• TCP processing for a "deterministic" TCP connection may be arbitrarily delayed by the pacing scheme

We've seen these cause delays of up to a few hundreds of milliseconds.

On a multi-core systems, one could maybe try to arrange for the deterministic connection to be bound to an squeue that is isolated on a core using a processor set. This requires a good understanding of how exactly one connection is bound to one particular squeue. This certainly does not work the same way on the machine where the application connects and on the machine where the application accepts the connection. Anyway, we were restricted to single cpu systems.

The TCP implementation offers some control over when exactly a work element is enqueued rather than processed inline, when draining occurs and how draining is paced. By using some undocumented /etc/system tunable change, one can mostly disable the pacing (the squeue will be drained until it is empty), always enqueue even if the squeue is not in use and only have worker threads perform the draining.

Here is how we've solved the priority inversion:

  • All threads always enqueue a work element into an squeue rather than attempt to do the processing themselves even if the squeue can be acquired right away.
  • Only squeue worker threads will drain the squeue.
  • Pacing is disabled. The squeue worker thread will run as soon as an element is enqueued in the squeue and it will work until the squeue is empty.

Here is what we've added to /etc/system for this:

set ip:ip_squeue_worker_wait=0
set ip:squeue_workerdrain_ms=1000
set ip:tcp_squeue_wput=3
set ip:ip_squeue_enter=3
set ip:squeue_intrdrain_ms=1

How is that supposed to help determinism? It's not. TCP processing is now always done by a thread running at non RT priority (a squeue worker thread running at system priority). There is a missing bit: the squeue worker threads need to run at an RT priority.

Sadly, this cannot be controlled with any undocumented tunable. We've done experiments where we force the priority of the squeue worker threads to a RT priority from a device driver (squeue worker threads are referenced by per cpu kernel data structures so a reference to their data structure can be retrieved). Those experiments show that this setting indeed offer guaranteed max transmit time.

With all these changes, TCP processing will occur as soon as the RT squeue worker threads can run. Only other RT threads from the application and the interrupt threads can delay the TCP processing. If the application is well designed and allows for the squeue worker threads to get enough cpu cycles in time, bounded transmit time can be achieved.

Note that all TCP processing is now done at a RT priority, even the one of non "deterministic" connections. We can assume that the amount of TCP work done at a RT priority is bounded by the cpu cycles the non RT part of the application gets and the size of the pipes. Thus this does not make transmit time for the deterministic connection unbounded.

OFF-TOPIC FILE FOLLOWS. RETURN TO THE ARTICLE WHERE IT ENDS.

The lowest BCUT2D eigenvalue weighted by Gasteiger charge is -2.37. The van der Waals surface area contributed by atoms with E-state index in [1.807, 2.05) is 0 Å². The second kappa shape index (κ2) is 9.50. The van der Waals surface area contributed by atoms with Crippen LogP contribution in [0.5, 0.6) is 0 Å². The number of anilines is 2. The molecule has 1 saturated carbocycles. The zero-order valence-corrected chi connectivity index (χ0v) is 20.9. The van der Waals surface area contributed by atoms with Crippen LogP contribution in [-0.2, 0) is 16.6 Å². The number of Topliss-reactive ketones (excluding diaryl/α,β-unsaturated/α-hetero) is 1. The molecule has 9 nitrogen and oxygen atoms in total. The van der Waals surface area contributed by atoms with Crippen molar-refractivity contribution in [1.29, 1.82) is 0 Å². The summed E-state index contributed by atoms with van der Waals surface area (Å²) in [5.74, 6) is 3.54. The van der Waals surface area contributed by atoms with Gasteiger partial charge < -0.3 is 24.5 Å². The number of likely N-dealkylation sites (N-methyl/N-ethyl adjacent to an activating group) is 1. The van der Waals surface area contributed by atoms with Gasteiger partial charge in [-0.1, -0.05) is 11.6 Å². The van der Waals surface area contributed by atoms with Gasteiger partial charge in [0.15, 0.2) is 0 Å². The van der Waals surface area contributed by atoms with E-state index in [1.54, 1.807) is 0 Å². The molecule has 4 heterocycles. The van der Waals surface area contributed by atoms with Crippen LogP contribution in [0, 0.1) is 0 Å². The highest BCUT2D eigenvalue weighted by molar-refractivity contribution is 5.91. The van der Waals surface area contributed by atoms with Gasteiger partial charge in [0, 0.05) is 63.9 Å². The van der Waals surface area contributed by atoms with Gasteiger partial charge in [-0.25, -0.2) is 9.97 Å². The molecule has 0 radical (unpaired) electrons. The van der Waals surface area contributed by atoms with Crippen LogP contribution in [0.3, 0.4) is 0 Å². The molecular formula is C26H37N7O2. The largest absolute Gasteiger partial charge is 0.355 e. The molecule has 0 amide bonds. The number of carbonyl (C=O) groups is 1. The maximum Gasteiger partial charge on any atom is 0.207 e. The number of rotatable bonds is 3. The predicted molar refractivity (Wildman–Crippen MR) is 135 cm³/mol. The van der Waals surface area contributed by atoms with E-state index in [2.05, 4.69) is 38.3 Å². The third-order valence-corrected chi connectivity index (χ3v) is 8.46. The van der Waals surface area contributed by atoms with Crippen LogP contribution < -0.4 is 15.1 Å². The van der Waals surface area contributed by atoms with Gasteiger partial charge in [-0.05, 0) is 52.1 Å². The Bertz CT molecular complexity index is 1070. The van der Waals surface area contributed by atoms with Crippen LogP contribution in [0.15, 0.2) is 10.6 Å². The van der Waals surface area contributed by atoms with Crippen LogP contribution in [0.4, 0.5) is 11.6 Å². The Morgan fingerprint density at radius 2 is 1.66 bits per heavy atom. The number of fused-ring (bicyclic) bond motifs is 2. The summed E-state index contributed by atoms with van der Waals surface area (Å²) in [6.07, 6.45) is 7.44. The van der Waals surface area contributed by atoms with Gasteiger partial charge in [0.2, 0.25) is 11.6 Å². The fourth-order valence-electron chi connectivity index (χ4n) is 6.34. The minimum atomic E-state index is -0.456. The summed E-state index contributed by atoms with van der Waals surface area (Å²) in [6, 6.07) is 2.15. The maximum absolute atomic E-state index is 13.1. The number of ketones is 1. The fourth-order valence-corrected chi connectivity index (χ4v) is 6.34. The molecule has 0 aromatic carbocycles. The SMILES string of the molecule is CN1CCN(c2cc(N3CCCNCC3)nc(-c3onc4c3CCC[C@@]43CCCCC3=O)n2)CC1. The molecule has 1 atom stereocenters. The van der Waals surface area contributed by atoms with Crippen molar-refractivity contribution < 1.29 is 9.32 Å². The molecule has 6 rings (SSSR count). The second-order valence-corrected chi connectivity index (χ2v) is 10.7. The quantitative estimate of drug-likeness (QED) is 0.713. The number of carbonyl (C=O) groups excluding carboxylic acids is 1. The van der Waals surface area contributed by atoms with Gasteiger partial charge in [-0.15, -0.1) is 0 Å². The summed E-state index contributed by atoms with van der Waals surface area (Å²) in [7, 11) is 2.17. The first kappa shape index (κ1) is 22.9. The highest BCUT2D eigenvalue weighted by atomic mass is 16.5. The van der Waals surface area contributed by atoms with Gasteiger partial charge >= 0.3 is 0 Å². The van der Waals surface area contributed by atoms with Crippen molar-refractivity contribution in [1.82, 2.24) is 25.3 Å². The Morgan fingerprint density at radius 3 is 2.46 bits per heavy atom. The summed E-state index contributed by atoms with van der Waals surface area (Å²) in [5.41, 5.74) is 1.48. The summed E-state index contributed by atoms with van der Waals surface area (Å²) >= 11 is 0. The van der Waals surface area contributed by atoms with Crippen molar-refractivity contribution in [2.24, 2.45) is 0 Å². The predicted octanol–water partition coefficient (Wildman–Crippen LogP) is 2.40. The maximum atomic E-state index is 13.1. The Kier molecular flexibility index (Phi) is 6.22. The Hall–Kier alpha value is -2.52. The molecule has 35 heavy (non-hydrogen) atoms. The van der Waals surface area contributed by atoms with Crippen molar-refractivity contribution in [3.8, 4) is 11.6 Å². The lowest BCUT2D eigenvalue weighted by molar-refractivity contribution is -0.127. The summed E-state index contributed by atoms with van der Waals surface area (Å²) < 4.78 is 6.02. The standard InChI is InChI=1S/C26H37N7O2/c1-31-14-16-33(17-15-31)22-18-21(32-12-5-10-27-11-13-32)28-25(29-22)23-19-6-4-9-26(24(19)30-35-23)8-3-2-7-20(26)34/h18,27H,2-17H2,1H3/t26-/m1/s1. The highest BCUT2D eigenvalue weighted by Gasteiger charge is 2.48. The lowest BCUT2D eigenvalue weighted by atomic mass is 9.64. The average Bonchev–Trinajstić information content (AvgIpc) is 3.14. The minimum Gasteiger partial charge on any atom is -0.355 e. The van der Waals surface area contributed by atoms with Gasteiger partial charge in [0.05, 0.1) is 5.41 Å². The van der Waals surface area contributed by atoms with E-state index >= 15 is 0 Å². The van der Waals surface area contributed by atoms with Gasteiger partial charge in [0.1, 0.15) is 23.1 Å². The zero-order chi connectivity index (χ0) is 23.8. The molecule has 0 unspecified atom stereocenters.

There are a few other settings that we found help determinism:

  • For large transfer make sure plenty of per connection buffer is available on both sides. This is done with:

ndd -set /dev/tcp tcp_xmit_hiwat 2097152
ndd -set /dev/tcp tcp_recv_hiwat 2097152
ndd -set /dev/tcp tcp_max_buf 8388608

  • Entries in the arp cache (mapping from an IP to a hardware address) are flushed every 20 minutes. Outgoing packets are dropped when that happens. Timer based retransmission is then triggered. This causes transmit time spikes. This can be solved by setting static arp entries with the arp command.
  • Jumbo frames (large ethernet packets) help maximum transmit time (I used 16k rather than the standard 1.5k) for large messages.

A side-note on retransmission: if a packet loss occurs, as long as there are more than 3 packets sent after the packet was lost, TCP's fast retransmit mechanism will detect the loss and retransmit almost immediately (the packets result in an ACK from the receiver and the sender uses the 3 duplicate acks as a hint that the packet got lost, so it can send it immediately). So for large messages with a large number of packets, the probability that a packet loss will cause a timer based retransmission is low. Add to that, that the probability of a loss for two back to back systems correctly connected is very low. For small messages, or in the case of a packet loss in the last packets of a message, timer based retransmission is triggered and a 500ms delay in the transmission occurs. One trick that can be played for small messages is to pad all outgoing messages with extra data so that more (3) packets are sent and the fast retransmit can be triggered. The receiver only waits for the useful data. The padding is received as part of the next communication and is discarded by the receiver. This would increase min and mean transmit time but offer guarantees on max transmit time.

So it's encouraging to see that the Solaris TCP architecture is flexible enough to offer good temporal guarantees (we had tests running for several days on tuned systems, sending data back and forth continuously with no noticeable outlier). The solution we present here would require changes to the Solaris kernel to allow the priority of the squeue worker threads to be tunable, either at boot time or ideally at runtime: the priority of the squeue worker threads will become a part of the RT application configuration and thus the user will want to be able to play with different values.

The Solaris TCP implementation is evolving with the introduction of virtualization support, so what I describe here may not apply to later Solaris versions.